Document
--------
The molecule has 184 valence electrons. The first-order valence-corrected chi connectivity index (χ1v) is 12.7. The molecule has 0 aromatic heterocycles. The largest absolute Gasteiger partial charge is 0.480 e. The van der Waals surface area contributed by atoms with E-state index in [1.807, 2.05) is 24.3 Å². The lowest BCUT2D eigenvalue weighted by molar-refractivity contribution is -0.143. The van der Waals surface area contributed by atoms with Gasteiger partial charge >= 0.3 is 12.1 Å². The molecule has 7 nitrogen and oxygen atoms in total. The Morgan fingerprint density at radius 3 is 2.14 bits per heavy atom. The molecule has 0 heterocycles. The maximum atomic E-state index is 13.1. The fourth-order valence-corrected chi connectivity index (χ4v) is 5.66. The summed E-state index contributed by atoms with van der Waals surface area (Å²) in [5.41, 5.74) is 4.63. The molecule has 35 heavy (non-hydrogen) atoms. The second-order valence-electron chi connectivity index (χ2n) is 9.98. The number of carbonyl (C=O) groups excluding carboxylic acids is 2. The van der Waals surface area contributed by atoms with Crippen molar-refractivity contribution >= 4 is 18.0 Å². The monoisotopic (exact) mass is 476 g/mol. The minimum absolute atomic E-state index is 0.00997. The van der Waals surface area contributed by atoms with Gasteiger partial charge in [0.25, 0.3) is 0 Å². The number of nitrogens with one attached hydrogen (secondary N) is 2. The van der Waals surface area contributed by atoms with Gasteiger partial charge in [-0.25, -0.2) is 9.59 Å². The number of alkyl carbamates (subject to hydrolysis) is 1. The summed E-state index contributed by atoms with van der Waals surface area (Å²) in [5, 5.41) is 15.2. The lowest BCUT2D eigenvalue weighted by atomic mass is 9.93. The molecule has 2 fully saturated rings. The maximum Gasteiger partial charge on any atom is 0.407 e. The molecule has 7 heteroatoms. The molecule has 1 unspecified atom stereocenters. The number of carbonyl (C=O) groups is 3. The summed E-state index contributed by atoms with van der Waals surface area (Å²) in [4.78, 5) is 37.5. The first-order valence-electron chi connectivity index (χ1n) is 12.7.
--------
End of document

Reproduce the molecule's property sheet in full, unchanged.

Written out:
The molecule has 184 valence electrons. The first-order valence-corrected chi connectivity index (χ1v) is 12.7. The molecule has 0 aromatic heterocycles. The largest absolute Gasteiger partial charge is 0.480 e. The van der Waals surface area contributed by atoms with E-state index in [1.807, 2.05) is 24.3 Å². The lowest BCUT2D eigenvalue weighted by molar-refractivity contribution is -0.143. The van der Waals surface area contributed by atoms with Gasteiger partial charge >= 0.3 is 12.1 Å². The molecule has 7 nitrogen and oxygen atoms in total. The Morgan fingerprint density at radius 3 is 2.14 bits per heavy atom. The molecule has 0 heterocycles. The maximum atomic E-state index is 13.1. The fourth-order valence-corrected chi connectivity index (χ4v) is 5.66. The summed E-state index contributed by atoms with van der Waals surface area (Å²) in [5.41, 5.74) is 4.63. The molecule has 35 heavy (non-hydrogen) atoms. The second-order valence-electron chi connectivity index (χ2n) is 9.98. The number of carbonyl (C=O) groups excluding carboxylic acids is 2. The van der Waals surface area contributed by atoms with Crippen molar-refractivity contribution >= 4 is 18.0 Å². The monoisotopic (exact) mass is 476 g/mol. The minimum absolute atomic E-state index is 0.00997. The van der Waals surface area contributed by atoms with Gasteiger partial charge in [0.25, 0.3) is 0 Å². The number of nitrogens with one attached hydrogen (secondary N) is 2. The van der Waals surface area contributed by atoms with Gasteiger partial charge in [-0.25, -0.2) is 9.59 Å². The number of alkyl carbamates (subject to hydrolysis) is 1. The summed E-state index contributed by atoms with van der Waals surface area (Å²) in [5, 5.41) is 15.2. The lowest BCUT2D eigenvalue weighted by atomic mass is 9.93. The molecule has 2 fully saturated rings. The maximum Gasteiger partial charge on any atom is 0.407 e. The molecule has 7 heteroatoms. The molecule has 1 unspecified atom stereocenters. The number of carbonyl (C=O) groups is 3. The summed E-state index contributed by atoms with van der Waals surface area (Å²) in [4.78, 5) is 37.5. The first-order valence-electron chi connectivity index (χ1n) is 12.7.